20th SUNDAY A
For historical reasons there was no love lost between Jews and Canaanites. The scene of this woman of Canaan accosting Jesus must have been as embarrassing for her as her shouting for mercy was for Jesus. She had two strikes against her: she was a woman and a Canaanite, two classes of people who were looked down upon by Jews. Who are the Canaanites in our society today? Who are the people we can’t stomach but know deep down we should accept and be open to? Is it possible that in listening to them we might hear God speaking to us? We are conditioned to be exclusive rather than inclusive in how we see people – ‘we’re right and they’re wrong.’ Jesus wasn’t like that. He was very inclusive. He walked both sides of the street. He offered the example of the Good Samaritan as the way to be his follower.
“I was sent only to the lost sheep of the house of Israel,” Jesus said. The unexpected encounter with the Canaanite woman seems to have caused Jesus to pause and question his own assumptions and his mission. Many parents have raised children to be good Catholics only to find out they no longer believe any of it. That kind of experience can cause anybody to rethink their faith, their lifestyles and their everyday values. What are some of the things that have made us question our faith and the direction of our lives?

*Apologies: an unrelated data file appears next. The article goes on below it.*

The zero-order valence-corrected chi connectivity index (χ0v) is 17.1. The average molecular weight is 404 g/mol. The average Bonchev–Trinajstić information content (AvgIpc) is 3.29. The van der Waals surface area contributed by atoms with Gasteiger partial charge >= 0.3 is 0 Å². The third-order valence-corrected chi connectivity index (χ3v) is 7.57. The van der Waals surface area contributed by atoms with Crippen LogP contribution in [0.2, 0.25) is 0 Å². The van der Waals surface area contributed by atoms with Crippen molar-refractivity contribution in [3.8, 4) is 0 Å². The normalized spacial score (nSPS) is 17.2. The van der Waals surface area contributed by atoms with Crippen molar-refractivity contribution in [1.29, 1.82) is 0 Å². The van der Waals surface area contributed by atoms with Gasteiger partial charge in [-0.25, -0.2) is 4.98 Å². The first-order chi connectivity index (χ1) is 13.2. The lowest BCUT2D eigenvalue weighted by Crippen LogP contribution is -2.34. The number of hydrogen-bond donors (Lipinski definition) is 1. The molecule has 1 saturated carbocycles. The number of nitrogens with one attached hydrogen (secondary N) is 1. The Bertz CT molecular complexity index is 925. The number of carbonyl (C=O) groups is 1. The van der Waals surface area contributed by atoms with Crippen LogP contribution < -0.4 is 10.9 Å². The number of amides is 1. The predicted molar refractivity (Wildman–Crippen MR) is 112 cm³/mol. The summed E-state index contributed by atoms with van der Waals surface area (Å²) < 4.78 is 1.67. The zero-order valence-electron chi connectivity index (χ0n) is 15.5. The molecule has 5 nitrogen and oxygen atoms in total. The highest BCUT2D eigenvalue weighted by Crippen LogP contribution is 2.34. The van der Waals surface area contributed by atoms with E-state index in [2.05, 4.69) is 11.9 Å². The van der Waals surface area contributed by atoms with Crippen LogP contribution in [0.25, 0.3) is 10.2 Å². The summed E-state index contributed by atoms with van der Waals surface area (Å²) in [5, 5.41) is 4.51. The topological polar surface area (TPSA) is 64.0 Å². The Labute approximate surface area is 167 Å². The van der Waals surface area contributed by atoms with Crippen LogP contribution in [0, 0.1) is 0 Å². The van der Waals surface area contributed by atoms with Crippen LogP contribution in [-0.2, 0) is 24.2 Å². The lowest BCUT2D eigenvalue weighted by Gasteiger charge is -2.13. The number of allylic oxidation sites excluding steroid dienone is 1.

O woman, great is your faith. What faith? The woman was not of Jesus’ Jewish religion but a worshipper of the gods of Tyre and Sidon. Yet her daughter was healed because of her faith. Faith is about trust, trusting God. The doctrinal content of faith is one thing but the core of saving faith is trust in God. That’s what she had. In Jesus’ time faith was seen as loyalty and commitment to a person, ‘no matter what.’ The woman was committed to Jesus from the outset of the encounter, and maybe even before she decided to go and meet him in person. Jesus’ trust, loyalty and commitment to his Father is a gold standard for believers. “My food is to do the will of him who sent me” – John 4:34.
“Faith is God’s free gift, which calls or humility and the courage to trust and entrust,” says Pope Francis. “The Canaanite woman received this free gift. She was willing to be as humble as possible and even likens herself to a dog. This was because she had the courage that she would by this humility, receive the healing for her daughter. The woman had the courage to trust in this man, who claimed to be the Son of Israel’s God. She was willing to step out of the boundaries of her nation like Abraham, the father of faith. Like Abraham, she blindly believed. Jesus, the Son of God tested her faith just as Abraham’s faith was tested. Faith in God and his word should be present in our lives especially during difficult situations. As St John Paul II says, faith is demanding. While Abraham was ready to sacrifice his only son to substantiate his faith, the Canaanite woman was ready to accept the sovereignty of Jesus. In her efforts to find healing for her daughter, the conversation with Jesus led her to discover the true God.” POPE FRANCIS, Talk given August 16, 2020.
Fr. QQ – 08/17/2023